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From breakdown to bounce-back: One CISO’s cautionary tale

The job of a CISO has always been a challenging one. But the role's unrelenting remit became stretched to the limit during the pandemic – pushing tech leaders to breaking point. Read one man’s tale of burnout – and comeback.

Simon Lacey (pictured), a former cyber lead at the NHS, Bupa, and the Bank of England, experienced a personal breakdown while rolling out IT governance directives at the NHS. The good news is he came out fighting...

Here’s his story:

I remember with absolute clarity the day I realised that something wasn’t right. Something was very seriously wrong with me. I had reached the point where I could no longer deny the signs – I was in deep mental distress.

I was due to spend the day interviewing for vacancies in my IT governance team – four interviews and a 90-minute drive from home. This kind of schedule wouldn't usually have been a problem, yet I woke from only a few hours sleep, sat on the edge of the bed, put my head in my hands, and wanted to cry.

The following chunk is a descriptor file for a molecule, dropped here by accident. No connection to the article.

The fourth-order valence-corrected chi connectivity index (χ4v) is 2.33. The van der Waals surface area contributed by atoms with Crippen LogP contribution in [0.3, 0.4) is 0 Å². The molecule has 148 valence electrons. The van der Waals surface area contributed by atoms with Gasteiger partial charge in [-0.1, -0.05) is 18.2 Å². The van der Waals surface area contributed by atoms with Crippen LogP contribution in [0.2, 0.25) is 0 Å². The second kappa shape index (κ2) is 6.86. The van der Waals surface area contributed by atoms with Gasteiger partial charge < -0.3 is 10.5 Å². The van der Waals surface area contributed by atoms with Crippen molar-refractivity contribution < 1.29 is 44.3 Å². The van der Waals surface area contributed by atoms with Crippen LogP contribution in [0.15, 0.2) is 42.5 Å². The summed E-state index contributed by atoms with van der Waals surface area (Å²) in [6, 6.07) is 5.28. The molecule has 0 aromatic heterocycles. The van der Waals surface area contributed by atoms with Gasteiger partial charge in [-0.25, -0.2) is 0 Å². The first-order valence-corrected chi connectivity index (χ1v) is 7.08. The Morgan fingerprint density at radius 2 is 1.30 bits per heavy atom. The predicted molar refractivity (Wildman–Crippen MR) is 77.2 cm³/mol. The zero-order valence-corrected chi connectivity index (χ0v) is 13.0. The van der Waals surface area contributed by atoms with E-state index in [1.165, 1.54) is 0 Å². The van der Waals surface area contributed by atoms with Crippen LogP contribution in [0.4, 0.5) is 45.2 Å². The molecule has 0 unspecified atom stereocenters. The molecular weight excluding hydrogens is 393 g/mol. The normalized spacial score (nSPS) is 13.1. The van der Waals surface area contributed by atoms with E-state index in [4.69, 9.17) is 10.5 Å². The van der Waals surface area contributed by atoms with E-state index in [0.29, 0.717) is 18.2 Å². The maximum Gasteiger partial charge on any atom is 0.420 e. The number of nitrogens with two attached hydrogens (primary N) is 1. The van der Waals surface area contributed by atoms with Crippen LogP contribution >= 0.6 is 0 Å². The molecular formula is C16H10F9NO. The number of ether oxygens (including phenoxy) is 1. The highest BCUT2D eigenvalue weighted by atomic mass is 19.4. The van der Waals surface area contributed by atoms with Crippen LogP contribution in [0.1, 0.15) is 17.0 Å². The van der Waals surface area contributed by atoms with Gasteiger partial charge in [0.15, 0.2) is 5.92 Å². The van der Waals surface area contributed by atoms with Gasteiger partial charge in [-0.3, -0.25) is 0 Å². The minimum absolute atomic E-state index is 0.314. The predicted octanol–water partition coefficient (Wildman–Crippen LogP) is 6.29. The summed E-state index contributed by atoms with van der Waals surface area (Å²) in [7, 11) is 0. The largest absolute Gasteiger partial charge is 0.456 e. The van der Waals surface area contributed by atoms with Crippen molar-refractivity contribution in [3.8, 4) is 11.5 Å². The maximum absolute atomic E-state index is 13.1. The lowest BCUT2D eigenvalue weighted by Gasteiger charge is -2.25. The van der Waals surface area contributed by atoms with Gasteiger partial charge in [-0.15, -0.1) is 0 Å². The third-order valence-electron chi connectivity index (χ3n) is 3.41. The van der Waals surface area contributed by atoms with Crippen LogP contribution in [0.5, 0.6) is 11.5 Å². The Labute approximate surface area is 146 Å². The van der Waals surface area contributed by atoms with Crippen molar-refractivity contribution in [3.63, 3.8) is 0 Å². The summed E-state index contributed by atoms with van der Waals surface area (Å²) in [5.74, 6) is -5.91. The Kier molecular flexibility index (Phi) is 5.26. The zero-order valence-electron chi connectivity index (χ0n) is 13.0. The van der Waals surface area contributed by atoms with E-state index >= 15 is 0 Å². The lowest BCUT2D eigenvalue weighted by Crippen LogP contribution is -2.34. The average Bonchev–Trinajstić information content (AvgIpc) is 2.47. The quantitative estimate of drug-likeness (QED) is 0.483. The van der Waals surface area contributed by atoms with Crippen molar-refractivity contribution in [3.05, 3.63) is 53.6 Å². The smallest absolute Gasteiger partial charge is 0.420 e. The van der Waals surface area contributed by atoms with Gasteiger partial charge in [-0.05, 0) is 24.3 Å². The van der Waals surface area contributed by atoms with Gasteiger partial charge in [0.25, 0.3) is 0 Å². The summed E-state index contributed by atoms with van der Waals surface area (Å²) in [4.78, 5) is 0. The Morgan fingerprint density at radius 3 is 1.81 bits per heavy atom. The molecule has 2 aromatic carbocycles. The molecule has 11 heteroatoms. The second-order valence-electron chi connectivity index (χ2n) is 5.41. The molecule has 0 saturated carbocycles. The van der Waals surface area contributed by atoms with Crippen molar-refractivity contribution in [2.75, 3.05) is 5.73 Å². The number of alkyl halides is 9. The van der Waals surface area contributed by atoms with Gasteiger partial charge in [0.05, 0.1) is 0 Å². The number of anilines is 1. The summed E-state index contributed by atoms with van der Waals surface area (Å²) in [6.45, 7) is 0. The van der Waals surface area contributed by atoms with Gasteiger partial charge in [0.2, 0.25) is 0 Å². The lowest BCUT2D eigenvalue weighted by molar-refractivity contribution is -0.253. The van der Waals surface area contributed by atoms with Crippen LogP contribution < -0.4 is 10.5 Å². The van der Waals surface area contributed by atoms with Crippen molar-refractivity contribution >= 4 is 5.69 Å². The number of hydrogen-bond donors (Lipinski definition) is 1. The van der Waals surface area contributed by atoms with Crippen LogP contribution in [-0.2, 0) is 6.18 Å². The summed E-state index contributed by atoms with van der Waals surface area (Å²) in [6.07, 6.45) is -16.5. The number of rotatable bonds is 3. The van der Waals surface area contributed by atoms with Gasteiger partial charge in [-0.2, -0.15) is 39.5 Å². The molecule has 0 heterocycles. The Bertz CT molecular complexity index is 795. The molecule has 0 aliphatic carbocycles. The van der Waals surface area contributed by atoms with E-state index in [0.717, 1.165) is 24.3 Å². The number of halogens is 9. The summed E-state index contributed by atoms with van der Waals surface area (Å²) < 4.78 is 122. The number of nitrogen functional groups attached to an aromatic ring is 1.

I mumbled something to my partner along the lines of “I can’t do this anymore…”

Our planned family holiday was just two weeks away, yet I could see no way that I could get through the next fortnight. I saw no way out. No safe path to follow.

All the classic warning sights had been there:

  • Working seven days a week
  • Answering emails at 10pm
  • An inbox of over 150 emails every day
  • Managing an under-resourced team spread across a large geographic location.
  • Significant organisational change
  • Inadequate management support.

And I was feeling:

  • Lonely – I felt I had no one to turn to.
  • Worthless and helpless.
  • Trapped in a situation that I had no control over.
  • Overwhelmed and unable to make simple decisions, such as what to have for lunch.
  • Negative and cynical.
  • Procrastinating – I feared starting any task, assuming it would fail.
  • Exhausted – all the time.

I felt like nothing was worth it, there was no joy or happiness in my life – a terrible thing to admit, when I had a loving family and a fantastic five-year-old daughter.

The bad news is burnout hurts. It’s incredibly destructive.

But the good news is: it's possible to recover and rebuild a fantastic, rewarding life. I know this because I have done it.

I can recall the two exact moments when I started to bounce back:

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